Starting with psychology
Starting with psychology

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Starting with psychology

2 A brain of two halves

2.1 Introduction

If you are not too squeamish, imagine you have lifted the top off someone's skull and peeled back a thin protective membrane. You are now looking down on the brain sitting in a pool of liquid. You have probably heard the phrase ‘grey matter’ and one of the first things you would see is that the outermost layer of the brain is indeed slightly grey in colour. It also has many dips and folds.

You would also notice that the brain is divided into two halves or hemispheres with the division running from the front to the back of the brain.

These two hemispheres are joined together by a bundle of approximately 200 million nerve cells that pass messages between the two hemispheres. This connecting bundle of cells is called the corpus callosum.

Figure 2
Figure 2 Looking down on the brain

Although these two hemispheres look the same, so they have a similar structure, there are differences in the way they function so they control different responses. For example the left hemisphere controls and receives information from the right side of the body and the right hemisphere controls and receives information from the left side of the body.

The two hemispheres may also differ in the extent to which they control certain functions such as producing speech, daydreaming or recognising someone's face. Some functions may be more under the control of one hemisphere, so that hemisphere will dominate the other. Other functions may be shared equally by both hemispheres. For example our speech area is usually located in the left hemisphere except in some, but not all, left-handed people who may have areas controlling speech on both the left and the right hemisphere. Conversely both hemispheres play a role in vision although it is the right hemisphere that receives information from the left visual field and the left hemisphere that receives information from the right visual field.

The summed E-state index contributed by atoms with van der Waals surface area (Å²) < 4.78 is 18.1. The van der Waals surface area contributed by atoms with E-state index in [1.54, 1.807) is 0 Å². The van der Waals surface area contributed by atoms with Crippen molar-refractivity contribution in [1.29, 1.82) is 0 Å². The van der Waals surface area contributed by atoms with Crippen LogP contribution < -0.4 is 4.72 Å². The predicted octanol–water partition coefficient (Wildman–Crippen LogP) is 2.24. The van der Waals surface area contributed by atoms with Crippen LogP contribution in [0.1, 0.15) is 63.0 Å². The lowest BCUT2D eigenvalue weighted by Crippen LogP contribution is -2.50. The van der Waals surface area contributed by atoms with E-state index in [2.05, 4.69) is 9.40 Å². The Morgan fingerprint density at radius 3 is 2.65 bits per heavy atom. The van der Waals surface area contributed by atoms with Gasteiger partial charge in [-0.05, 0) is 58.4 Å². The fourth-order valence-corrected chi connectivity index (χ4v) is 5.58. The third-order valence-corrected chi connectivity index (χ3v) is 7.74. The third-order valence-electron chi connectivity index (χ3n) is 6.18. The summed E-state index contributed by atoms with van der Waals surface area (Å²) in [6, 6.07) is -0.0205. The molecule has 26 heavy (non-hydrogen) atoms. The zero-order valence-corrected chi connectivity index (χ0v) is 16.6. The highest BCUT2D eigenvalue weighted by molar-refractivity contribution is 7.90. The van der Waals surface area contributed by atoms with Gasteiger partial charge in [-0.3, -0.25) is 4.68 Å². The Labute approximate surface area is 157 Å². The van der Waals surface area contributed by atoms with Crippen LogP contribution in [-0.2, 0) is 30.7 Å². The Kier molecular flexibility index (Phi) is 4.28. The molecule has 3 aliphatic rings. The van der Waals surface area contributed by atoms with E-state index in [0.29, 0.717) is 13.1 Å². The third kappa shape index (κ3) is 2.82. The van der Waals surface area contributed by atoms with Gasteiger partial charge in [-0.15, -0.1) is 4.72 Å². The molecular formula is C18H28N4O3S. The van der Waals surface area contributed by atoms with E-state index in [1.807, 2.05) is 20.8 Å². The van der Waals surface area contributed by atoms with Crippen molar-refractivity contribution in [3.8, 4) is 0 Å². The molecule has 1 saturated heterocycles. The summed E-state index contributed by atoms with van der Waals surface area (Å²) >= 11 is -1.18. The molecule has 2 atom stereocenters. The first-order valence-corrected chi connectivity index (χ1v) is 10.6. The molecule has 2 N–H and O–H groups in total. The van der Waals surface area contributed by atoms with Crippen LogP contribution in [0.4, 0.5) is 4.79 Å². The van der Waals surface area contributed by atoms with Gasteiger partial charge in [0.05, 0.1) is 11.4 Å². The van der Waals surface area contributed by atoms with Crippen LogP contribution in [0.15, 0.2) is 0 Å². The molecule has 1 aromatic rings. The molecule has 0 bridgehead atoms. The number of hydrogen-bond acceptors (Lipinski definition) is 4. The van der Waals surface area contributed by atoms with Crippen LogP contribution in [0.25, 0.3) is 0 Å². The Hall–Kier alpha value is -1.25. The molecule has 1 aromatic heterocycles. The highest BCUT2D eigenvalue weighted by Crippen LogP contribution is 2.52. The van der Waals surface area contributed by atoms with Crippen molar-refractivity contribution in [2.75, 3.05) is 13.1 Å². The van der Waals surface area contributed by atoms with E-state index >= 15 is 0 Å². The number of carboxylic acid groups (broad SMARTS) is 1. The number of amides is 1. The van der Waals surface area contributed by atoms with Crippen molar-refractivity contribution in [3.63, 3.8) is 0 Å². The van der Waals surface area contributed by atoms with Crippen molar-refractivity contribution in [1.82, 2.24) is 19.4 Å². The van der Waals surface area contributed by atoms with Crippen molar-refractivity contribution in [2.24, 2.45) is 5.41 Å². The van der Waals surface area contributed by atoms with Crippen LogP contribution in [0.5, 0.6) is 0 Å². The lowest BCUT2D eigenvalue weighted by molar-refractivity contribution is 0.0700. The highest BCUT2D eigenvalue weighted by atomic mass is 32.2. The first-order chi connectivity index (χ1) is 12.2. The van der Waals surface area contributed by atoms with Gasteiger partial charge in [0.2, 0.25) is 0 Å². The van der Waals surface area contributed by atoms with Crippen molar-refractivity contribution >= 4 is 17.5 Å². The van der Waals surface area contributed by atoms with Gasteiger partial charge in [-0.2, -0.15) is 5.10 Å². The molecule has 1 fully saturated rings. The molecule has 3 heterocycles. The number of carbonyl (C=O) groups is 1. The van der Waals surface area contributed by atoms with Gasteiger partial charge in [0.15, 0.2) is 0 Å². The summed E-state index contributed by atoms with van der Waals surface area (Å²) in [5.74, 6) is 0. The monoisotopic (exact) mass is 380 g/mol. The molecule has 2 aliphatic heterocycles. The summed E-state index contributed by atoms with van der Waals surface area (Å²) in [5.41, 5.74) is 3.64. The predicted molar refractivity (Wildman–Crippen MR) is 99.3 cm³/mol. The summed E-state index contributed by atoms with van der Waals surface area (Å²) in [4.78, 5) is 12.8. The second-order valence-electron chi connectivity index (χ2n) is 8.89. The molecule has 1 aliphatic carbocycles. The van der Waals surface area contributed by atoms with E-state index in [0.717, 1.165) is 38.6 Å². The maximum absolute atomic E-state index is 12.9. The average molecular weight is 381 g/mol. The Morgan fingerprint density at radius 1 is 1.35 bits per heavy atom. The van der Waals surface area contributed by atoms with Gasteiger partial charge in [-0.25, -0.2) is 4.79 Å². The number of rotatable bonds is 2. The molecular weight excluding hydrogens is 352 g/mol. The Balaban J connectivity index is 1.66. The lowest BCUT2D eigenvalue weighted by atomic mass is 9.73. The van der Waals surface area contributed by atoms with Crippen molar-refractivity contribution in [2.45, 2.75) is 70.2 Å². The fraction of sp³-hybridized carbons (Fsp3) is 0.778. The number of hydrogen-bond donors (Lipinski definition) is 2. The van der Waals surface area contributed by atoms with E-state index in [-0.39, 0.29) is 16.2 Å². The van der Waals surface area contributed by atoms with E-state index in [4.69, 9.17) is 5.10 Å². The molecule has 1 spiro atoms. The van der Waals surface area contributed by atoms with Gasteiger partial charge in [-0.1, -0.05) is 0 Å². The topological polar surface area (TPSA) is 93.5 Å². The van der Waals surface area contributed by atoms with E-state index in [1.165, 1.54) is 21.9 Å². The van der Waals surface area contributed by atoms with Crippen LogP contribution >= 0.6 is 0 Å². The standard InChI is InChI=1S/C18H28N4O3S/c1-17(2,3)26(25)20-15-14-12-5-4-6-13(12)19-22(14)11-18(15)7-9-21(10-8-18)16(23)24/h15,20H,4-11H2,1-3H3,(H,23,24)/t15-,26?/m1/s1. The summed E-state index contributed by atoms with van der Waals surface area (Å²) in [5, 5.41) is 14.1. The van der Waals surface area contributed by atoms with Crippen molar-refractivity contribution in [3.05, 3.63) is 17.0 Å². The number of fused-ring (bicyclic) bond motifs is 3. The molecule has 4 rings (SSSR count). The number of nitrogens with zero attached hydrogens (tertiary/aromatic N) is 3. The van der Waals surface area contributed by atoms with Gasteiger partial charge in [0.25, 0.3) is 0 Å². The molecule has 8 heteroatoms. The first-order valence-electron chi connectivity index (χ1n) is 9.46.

You will have noted from the mention of left-handed people above that not all brains are organised in the same way. Another finding in this area is that males, especially right-handed males, have greater left hemisphere dominance for speech than females. If a man suffers damage in the speech area of his left hemisphere this will have a greater impact on his speech compared to a woman who has suffered similar damage.

However, bearing in mind that there will be some differences between people in the way that their brains are organised, we do have a range of evidence that suggests that generally the two hemispheres are dominant in different areas. The left hemisphere dominates for speech, writing, mathematical ability, logic and analysis. The right hemisphere dominates for perception, spatial ability, musical and artistic abilities, imagery and dreaming. The right hemisphere also seems to be more emotional and negative compared to the positive and rational left hemisphere.

Evidence to support the proposal that one hemisphere may dominate the other for a particular function, or hemispherical specialisation, has come from a number of sources. In this section you will consider what has been learned through research with people who have had an operation that splits the left hemisphere of the brain from the right hemisphere of the brain.

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